My piece was written and had gone to press before Peterson’s latest Message to Muslims. It was received badly by nearly all Muslims, and even some of those who had previously looked up to him, repented and left following him.

We just need to ask what is the point of da‘wa to a person who thinks Muslims are barbarians, who are always in-fighting and who must make peace with the country that is colonizing a Muslim land and dispossessing its people? At least, not without grappling with this directly? As Khaled Abou El Fadl reminds us, if you want to hear the echo of the dehumanizing language that Israel uses about Palestinians you find the same language in American history and its discourse about its ethnically cleansed indigenous peoples. The same talk of peace while breaking promises and dispossessing them of land and killing them indiscriminately while calling them barbarians, and asserting the superiority of the West. The same language of settler colonialism. The same language that Peterson used unabashedly in his Message to Muslims.

As for his place within white nativism, I see Peterson as the gateway drug to its harder forms to those who call for direct discrimination against Muslims in the West, who champion Islamophobia, and who sanction wars and bombing against Muslims abroad. He soft sells this political agenda through personal morality issues that chime with orthodox Muslim men.

MJ: In your article you talk about the Dutch MP Joram Van Klaveren, former colleague of Islam hater Geert Wilders and member of his right-wing PVV — at the hands of Abdal Hakim Murad. I remember some Muslims at the time hailing this as an ‘Umar ibn al-Khattab moment, and you can see why. Isn’t this a victory for engagement with the right wing?

YB: Of course I happy that someone has embraced Islam. How could I not be? To feel that way is related to having faith itself. So let’s leave that to one side.

What I would question is the logic that allows one to say that this is an instance of ‘Umari conversion, that someone who is hostile to Islam, who is a doughty enemy to Muslims, converts and becomes their doughtiest protector and later one of their greatest leaders.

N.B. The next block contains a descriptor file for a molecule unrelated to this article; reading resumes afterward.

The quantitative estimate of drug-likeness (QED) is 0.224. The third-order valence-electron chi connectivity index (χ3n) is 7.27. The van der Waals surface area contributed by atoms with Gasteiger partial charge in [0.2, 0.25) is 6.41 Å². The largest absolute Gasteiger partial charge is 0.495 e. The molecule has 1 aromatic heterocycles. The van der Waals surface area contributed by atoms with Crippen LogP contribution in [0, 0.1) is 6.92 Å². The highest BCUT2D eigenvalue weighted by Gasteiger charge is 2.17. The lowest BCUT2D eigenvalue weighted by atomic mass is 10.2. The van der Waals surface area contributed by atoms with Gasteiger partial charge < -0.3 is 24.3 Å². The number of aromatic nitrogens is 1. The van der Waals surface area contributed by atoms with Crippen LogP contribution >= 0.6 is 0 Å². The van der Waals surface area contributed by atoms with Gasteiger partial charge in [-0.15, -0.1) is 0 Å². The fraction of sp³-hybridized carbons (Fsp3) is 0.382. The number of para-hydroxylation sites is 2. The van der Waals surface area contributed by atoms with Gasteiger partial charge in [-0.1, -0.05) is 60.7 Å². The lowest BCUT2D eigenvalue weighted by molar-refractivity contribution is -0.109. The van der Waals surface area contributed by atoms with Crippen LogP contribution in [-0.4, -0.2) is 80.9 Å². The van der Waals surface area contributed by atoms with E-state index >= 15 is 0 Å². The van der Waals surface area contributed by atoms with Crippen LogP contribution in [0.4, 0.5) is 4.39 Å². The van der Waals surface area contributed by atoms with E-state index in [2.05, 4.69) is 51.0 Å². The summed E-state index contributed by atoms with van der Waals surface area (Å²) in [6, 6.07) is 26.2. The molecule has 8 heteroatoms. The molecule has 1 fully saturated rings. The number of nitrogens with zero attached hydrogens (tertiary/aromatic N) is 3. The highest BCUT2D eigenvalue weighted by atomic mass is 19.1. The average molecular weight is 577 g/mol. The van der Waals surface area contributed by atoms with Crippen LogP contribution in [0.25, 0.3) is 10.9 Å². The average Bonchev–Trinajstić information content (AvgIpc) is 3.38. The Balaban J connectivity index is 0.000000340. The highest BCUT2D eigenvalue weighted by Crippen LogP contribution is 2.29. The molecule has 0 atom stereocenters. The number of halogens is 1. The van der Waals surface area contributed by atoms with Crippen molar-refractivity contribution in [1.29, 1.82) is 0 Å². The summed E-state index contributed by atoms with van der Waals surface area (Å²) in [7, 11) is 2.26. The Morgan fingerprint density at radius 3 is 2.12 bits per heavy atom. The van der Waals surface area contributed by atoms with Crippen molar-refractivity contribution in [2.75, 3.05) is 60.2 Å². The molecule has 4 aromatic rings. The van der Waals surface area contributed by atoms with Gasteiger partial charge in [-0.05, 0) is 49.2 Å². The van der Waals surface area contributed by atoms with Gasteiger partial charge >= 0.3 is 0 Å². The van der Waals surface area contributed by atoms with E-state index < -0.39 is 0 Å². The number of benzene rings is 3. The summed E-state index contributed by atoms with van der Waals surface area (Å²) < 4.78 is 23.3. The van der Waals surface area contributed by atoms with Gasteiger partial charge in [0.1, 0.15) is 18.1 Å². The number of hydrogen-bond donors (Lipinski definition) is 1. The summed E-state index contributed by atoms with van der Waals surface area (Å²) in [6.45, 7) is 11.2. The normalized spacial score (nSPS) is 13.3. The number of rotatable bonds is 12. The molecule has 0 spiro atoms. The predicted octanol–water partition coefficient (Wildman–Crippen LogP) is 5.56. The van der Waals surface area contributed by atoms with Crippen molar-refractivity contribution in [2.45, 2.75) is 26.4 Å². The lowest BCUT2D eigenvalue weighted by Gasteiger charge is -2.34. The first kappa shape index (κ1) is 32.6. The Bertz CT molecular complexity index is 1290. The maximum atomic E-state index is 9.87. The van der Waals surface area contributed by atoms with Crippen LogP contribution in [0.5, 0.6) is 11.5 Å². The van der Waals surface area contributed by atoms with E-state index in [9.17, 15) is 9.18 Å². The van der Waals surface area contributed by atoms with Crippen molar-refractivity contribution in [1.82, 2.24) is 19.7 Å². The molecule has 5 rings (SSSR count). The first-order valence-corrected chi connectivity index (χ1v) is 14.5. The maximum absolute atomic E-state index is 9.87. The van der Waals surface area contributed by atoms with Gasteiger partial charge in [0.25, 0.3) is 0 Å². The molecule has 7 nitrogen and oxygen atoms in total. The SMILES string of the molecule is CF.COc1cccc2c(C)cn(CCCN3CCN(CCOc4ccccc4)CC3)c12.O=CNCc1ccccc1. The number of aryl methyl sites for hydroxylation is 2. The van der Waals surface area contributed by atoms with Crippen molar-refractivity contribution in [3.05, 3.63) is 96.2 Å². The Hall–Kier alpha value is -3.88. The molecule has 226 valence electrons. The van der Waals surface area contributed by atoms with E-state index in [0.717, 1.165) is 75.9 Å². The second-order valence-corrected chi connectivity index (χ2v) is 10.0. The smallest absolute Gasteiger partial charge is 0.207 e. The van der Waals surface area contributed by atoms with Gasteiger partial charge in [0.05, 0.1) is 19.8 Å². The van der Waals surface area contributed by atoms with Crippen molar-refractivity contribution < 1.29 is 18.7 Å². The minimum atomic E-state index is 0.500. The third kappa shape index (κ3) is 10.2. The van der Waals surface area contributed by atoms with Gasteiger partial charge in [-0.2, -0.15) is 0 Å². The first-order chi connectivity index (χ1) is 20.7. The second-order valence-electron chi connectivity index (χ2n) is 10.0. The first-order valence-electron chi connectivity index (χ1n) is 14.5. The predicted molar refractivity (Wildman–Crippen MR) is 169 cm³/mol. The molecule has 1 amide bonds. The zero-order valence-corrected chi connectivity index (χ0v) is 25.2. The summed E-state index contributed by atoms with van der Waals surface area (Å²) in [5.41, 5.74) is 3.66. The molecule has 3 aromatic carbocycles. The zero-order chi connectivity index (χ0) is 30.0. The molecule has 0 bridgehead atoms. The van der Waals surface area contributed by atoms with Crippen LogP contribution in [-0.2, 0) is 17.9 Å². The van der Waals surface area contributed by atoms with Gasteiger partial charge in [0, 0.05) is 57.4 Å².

In researching this article I talked to a number of Muslim activists and intellectuals in Holland about the conversion and its impact. My research drew two conclusions:

· Van Klaveren’s public record (and I am happy to be corrected on this score) on immigration and refugee policies post-conversion is mixed. On immigration, he said he left the PVV because it had become too hard-line, but in another interview, he indicated that refugees should not be brought to Europe but kept in their regions of origin. He is also a fan of Abdal Hakim Murad’s Travelling Home, which I criticize in my essay for promoting the white nativist demand that migrants assimilate and blaming them and their children for creating their own problems in a way runs counter to the spirit of cultural recognition in Surat al-Hujurat.

· Van Klaveren is being lauded abroad in America and Britain and (so I am told) being funded by money from the Gulf for his da‘wa project, but within Holland itself he still seen to have few connections to a largely working-class Muslim community and its immediate concerns around structural Islamophobia and racism. He sits precisely nowhere in that struggle, unsurprisingly so, given his background. He remains a cultural conservative by conviction. So I do not see in this a doughty defence of a beleaguered Muslim community, as Umar was to the early Muslims to Makkah.